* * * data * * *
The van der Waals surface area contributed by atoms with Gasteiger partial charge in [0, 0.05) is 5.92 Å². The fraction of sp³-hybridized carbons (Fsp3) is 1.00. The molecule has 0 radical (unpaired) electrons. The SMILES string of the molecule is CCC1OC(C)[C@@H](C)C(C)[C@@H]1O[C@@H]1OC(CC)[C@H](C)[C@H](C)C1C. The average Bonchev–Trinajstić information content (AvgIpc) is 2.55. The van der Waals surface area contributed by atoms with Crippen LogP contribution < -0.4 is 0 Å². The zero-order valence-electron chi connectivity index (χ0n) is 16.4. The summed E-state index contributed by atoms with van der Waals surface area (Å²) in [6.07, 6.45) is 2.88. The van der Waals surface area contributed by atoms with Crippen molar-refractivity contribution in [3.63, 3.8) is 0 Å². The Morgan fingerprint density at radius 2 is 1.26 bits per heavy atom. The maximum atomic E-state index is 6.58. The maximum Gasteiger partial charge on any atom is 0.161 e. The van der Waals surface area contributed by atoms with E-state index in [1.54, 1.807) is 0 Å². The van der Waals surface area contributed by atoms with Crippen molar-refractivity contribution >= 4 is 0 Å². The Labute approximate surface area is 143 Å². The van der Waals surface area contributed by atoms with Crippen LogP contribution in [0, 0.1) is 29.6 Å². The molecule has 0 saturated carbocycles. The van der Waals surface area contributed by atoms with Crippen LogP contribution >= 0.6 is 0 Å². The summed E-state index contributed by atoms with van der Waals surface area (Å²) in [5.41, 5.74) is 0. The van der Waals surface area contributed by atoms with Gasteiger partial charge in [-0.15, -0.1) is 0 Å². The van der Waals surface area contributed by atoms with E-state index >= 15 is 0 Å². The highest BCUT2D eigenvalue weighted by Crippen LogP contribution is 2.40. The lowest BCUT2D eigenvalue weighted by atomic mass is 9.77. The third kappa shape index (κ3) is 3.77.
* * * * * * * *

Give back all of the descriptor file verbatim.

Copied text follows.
The van der Waals surface area contributed by atoms with Gasteiger partial charge in [0, 0.05) is 5.92 Å². The fraction of sp³-hybridized carbons (Fsp3) is 1.00. The molecule has 0 radical (unpaired) electrons. The SMILES string of the molecule is CCC1OC(C)[C@@H](C)C(C)[C@@H]1O[C@@H]1OC(CC)[C@H](C)[C@H](C)C1C. The average Bonchev–Trinajstić information content (AvgIpc) is 2.55. The van der Waals surface area contributed by atoms with Crippen LogP contribution < -0.4 is 0 Å². The zero-order valence-electron chi connectivity index (χ0n) is 16.4. The summed E-state index contributed by atoms with van der Waals surface area (Å²) in [6.07, 6.45) is 2.88. The van der Waals surface area contributed by atoms with Crippen molar-refractivity contribution in [3.63, 3.8) is 0 Å². The Morgan fingerprint density at radius 2 is 1.26 bits per heavy atom. The maximum atomic E-state index is 6.58. The maximum Gasteiger partial charge on any atom is 0.161 e. The van der Waals surface area contributed by atoms with E-state index in [1.54, 1.807) is 0 Å². The van der Waals surface area contributed by atoms with Crippen molar-refractivity contribution >= 4 is 0 Å². The Labute approximate surface area is 143 Å². The van der Waals surface area contributed by atoms with Crippen LogP contribution in [0, 0.1) is 29.6 Å². The molecule has 0 saturated carbocycles. The van der Waals surface area contributed by atoms with Crippen LogP contribution >= 0.6 is 0 Å². The summed E-state index contributed by atoms with van der Waals surface area (Å²) in [5.41, 5.74) is 0. The van der Waals surface area contributed by atoms with Gasteiger partial charge in [-0.15, -0.1) is 0 Å². The van der Waals surface area contributed by atoms with E-state index >= 15 is 0 Å². The highest BCUT2D eigenvalue weighted by Crippen LogP contribution is 2.40. The lowest BCUT2D eigenvalue weighted by atomic mass is 9.77. The third kappa shape index (κ3) is 3.77.